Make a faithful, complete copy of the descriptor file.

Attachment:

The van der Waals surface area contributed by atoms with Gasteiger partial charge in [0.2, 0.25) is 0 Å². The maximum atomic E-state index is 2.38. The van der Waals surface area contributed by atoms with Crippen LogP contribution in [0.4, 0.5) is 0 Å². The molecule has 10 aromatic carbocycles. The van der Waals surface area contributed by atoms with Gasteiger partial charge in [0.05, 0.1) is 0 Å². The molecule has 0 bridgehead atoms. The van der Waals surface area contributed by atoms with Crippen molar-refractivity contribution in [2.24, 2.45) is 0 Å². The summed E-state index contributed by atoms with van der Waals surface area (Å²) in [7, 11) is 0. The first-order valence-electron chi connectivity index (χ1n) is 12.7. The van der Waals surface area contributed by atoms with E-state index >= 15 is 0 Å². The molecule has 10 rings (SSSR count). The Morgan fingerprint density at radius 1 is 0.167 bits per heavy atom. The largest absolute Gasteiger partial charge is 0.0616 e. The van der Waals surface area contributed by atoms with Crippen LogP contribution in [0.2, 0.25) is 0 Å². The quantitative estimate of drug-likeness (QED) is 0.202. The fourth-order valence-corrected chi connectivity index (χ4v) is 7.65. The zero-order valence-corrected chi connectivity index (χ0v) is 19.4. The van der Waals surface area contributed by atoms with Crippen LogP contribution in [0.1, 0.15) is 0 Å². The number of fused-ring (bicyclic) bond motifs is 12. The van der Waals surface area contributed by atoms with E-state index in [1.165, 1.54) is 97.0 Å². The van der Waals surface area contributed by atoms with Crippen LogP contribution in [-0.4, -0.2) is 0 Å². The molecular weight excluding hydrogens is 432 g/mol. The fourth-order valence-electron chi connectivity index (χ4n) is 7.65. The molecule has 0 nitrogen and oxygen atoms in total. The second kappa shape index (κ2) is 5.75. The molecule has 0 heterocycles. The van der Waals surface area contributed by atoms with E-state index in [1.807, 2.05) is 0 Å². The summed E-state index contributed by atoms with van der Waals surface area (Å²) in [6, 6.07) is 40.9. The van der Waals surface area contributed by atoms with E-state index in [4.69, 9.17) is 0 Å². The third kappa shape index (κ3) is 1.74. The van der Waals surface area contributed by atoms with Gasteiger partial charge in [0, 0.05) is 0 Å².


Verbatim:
The van der Waals surface area contributed by atoms with Gasteiger partial charge in [0.2, 0.25) is 0 Å². The maximum atomic E-state index is 2.38. The van der Waals surface area contributed by atoms with Crippen LogP contribution in [0.4, 0.5) is 0 Å². The molecule has 10 aromatic carbocycles. The van der Waals surface area contributed by atoms with Gasteiger partial charge in [0.05, 0.1) is 0 Å². The molecule has 0 bridgehead atoms. The van der Waals surface area contributed by atoms with Crippen molar-refractivity contribution in [2.24, 2.45) is 0 Å². The summed E-state index contributed by atoms with van der Waals surface area (Å²) in [7, 11) is 0. The first-order valence-electron chi connectivity index (χ1n) is 12.7. The van der Waals surface area contributed by atoms with E-state index >= 15 is 0 Å². The molecule has 10 rings (SSSR count). The Morgan fingerprint density at radius 1 is 0.167 bits per heavy atom. The largest absolute Gasteiger partial charge is 0.0616 e. The van der Waals surface area contributed by atoms with Crippen LogP contribution in [0.2, 0.25) is 0 Å². The quantitative estimate of drug-likeness (QED) is 0.202. The fourth-order valence-corrected chi connectivity index (χ4v) is 7.65. The zero-order valence-corrected chi connectivity index (χ0v) is 19.4. The van der Waals surface area contributed by atoms with Crippen LogP contribution in [0.1, 0.15) is 0 Å². The number of fused-ring (bicyclic) bond motifs is 12. The van der Waals surface area contributed by atoms with E-state index in [1.165, 1.54) is 97.0 Å². The van der Waals surface area contributed by atoms with Crippen LogP contribution in [-0.4, -0.2) is 0 Å². The molecular weight excluding hydrogens is 432 g/mol. The fourth-order valence-electron chi connectivity index (χ4n) is 7.65. The molecule has 0 nitrogen and oxygen atoms in total. The second kappa shape index (κ2) is 5.75. The molecule has 0 heterocycles. The van der Waals surface area contributed by atoms with E-state index in [1.807, 2.05) is 0 Å². The summed E-state index contributed by atoms with van der Waals surface area (Å²) in [6, 6.07) is 40.9. The van der Waals surface area contributed by atoms with E-state index in [4.69, 9.17) is 0 Å². The third kappa shape index (κ3) is 1.74. The van der Waals surface area contributed by atoms with Gasteiger partial charge in [0, 0.05) is 0 Å².